US churches join presidential drug prevention campaign

July 23, 2003

The National Council of Churches (NCC) and other US religious groups are joining a campaign by the administration of President George W. Bush to prevent drug abuse among young people.

The Office of National Drug Control Policy and the White House Office of Faith-Based and Community Initiatives worked with members of the US faith community to develop a Web site and a series of publications entitled "Pathways to Prevention: Guiding Youth to Wise Decisions."

"Faith plays an important role when it comes to teen marijuana prevention," said John Walters, director of National Drug Control Policy, at a 10 July news conference. He urged youth ministers, volunteers and religious leaders to integrate drug prevention messages into youth programs and sermons.

The campaign materials, adapted for many faiths, respond to a need not being met, officials from the office of the president and Christian, Islamic and Jewish leaders said at the news conference held at the National Press Club in Washington, DC. Administration officials said clergy were enormously influential in such matters, but that often they did not have the tools to discuss drug- and substance-abuse related issues with young people.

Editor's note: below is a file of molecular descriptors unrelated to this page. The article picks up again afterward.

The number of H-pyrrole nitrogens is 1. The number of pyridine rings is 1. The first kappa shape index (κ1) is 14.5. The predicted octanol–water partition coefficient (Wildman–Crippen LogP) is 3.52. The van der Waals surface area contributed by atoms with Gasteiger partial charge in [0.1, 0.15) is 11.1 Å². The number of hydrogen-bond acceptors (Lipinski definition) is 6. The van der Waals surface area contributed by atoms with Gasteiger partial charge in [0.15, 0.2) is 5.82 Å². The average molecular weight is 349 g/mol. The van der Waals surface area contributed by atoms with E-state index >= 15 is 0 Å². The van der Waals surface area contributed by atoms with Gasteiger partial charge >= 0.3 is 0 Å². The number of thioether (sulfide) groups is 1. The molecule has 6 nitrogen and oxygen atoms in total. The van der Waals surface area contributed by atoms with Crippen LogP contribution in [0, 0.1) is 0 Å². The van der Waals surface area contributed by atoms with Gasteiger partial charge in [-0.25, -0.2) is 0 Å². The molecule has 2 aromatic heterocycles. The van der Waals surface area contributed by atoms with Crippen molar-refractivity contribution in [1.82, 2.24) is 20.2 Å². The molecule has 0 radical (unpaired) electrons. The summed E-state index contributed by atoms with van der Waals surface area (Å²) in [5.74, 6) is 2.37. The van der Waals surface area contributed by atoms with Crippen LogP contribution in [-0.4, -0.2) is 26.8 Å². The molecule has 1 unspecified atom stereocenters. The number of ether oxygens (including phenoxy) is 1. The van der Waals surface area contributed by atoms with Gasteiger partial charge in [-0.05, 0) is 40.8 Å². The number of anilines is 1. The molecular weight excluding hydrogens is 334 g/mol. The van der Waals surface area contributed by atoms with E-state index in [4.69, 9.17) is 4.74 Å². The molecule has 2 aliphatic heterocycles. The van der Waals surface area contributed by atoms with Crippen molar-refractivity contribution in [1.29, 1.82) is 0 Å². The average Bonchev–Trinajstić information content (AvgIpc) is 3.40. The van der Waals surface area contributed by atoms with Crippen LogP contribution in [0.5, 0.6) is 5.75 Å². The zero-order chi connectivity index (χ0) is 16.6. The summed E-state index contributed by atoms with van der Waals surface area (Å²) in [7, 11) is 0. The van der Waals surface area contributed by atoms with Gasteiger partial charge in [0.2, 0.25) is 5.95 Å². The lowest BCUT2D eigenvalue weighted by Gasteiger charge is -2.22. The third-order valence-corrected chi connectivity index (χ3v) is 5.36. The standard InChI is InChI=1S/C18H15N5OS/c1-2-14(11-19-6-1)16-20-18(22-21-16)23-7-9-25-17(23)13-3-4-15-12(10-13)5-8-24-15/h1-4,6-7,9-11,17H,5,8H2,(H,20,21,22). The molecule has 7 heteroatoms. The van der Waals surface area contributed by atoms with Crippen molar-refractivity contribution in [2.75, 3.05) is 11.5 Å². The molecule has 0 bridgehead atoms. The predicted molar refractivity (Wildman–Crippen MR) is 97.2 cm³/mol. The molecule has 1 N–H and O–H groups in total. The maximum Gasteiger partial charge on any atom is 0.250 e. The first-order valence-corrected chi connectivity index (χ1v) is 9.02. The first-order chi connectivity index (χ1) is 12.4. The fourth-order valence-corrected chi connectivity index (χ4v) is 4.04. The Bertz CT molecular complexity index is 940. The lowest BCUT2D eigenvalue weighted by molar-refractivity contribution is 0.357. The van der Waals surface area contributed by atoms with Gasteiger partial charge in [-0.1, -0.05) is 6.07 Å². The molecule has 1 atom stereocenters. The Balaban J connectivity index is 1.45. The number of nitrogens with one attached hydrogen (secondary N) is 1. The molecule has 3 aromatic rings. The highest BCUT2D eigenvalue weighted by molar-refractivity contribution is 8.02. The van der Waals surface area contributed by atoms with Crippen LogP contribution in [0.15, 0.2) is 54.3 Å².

"The reality is a lot of people don't know how to talk about these issues," said Jim Towey, the director of the White House Office of Faith-Based and Community Initiatives.

Brenda Girton-Mitchell, the NCC's associate general secretary for public policy, and a one-time Sunday School teacher, was often asked by her students about drugs. She did not know how to respond, in part because she didn't know what her students' parents were telling them. "I often prayed for the right words to say and looked to Scriptures," she said.

Despite some disagreements with the Bush administration on a number of issues, most recently in opposing the US-led war in Iraq, the NCC has supported elements of the administration's "faith-based initiative" program under which US religious groups are being asked to expand their role in providing social services and to work with the administration on a number of issues.